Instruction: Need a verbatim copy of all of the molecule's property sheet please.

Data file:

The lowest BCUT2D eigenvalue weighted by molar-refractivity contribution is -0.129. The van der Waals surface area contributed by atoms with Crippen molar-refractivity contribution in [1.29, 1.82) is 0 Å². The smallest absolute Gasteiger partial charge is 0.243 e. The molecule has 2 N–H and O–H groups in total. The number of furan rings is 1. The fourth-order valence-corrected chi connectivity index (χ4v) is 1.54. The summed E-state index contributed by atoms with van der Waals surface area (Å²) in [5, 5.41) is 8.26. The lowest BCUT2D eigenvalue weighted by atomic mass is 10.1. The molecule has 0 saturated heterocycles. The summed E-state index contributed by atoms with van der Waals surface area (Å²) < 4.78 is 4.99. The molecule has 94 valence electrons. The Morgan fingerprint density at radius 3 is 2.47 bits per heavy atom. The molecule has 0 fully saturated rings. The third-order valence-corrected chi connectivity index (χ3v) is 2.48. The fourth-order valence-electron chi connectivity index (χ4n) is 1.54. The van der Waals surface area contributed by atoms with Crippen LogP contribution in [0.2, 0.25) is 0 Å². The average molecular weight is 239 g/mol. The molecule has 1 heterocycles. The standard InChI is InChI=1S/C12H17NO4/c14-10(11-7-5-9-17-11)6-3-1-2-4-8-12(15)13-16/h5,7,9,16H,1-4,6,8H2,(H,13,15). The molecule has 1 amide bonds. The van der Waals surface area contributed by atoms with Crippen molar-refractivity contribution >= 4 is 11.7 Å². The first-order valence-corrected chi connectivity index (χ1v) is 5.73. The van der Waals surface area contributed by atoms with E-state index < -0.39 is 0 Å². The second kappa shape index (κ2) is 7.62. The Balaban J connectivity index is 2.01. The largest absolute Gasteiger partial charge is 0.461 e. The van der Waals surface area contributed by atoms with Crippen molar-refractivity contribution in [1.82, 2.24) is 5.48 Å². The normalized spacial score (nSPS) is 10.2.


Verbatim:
The lowest BCUT2D eigenvalue weighted by molar-refractivity contribution is -0.129. The van der Waals surface area contributed by atoms with Crippen molar-refractivity contribution in [1.29, 1.82) is 0 Å². The smallest absolute Gasteiger partial charge is 0.243 e. The molecule has 2 N–H and O–H groups in total. The number of furan rings is 1. The fourth-order valence-corrected chi connectivity index (χ4v) is 1.54. The summed E-state index contributed by atoms with van der Waals surface area (Å²) in [5, 5.41) is 8.26. The lowest BCUT2D eigenvalue weighted by atomic mass is 10.1. The molecule has 0 saturated heterocycles. The summed E-state index contributed by atoms with van der Waals surface area (Å²) < 4.78 is 4.99. The molecule has 94 valence electrons. The Morgan fingerprint density at radius 3 is 2.47 bits per heavy atom. The molecule has 0 fully saturated rings. The third-order valence-corrected chi connectivity index (χ3v) is 2.48. The fourth-order valence-electron chi connectivity index (χ4n) is 1.54. The van der Waals surface area contributed by atoms with Crippen LogP contribution in [0.2, 0.25) is 0 Å². The average molecular weight is 239 g/mol. The molecule has 1 heterocycles. The standard InChI is InChI=1S/C12H17NO4/c14-10(11-7-5-9-17-11)6-3-1-2-4-8-12(15)13-16/h5,7,9,16H,1-4,6,8H2,(H,13,15). The molecule has 1 amide bonds. The van der Waals surface area contributed by atoms with Crippen molar-refractivity contribution >= 4 is 11.7 Å². The first-order valence-corrected chi connectivity index (χ1v) is 5.73. The van der Waals surface area contributed by atoms with E-state index < -0.39 is 0 Å². The second kappa shape index (κ2) is 7.62. The Balaban J connectivity index is 2.01. The largest absolute Gasteiger partial charge is 0.461 e. The van der Waals surface area contributed by atoms with Crippen molar-refractivity contribution in [1.82, 2.24) is 5.48 Å². The normalized spacial score (nSPS) is 10.2.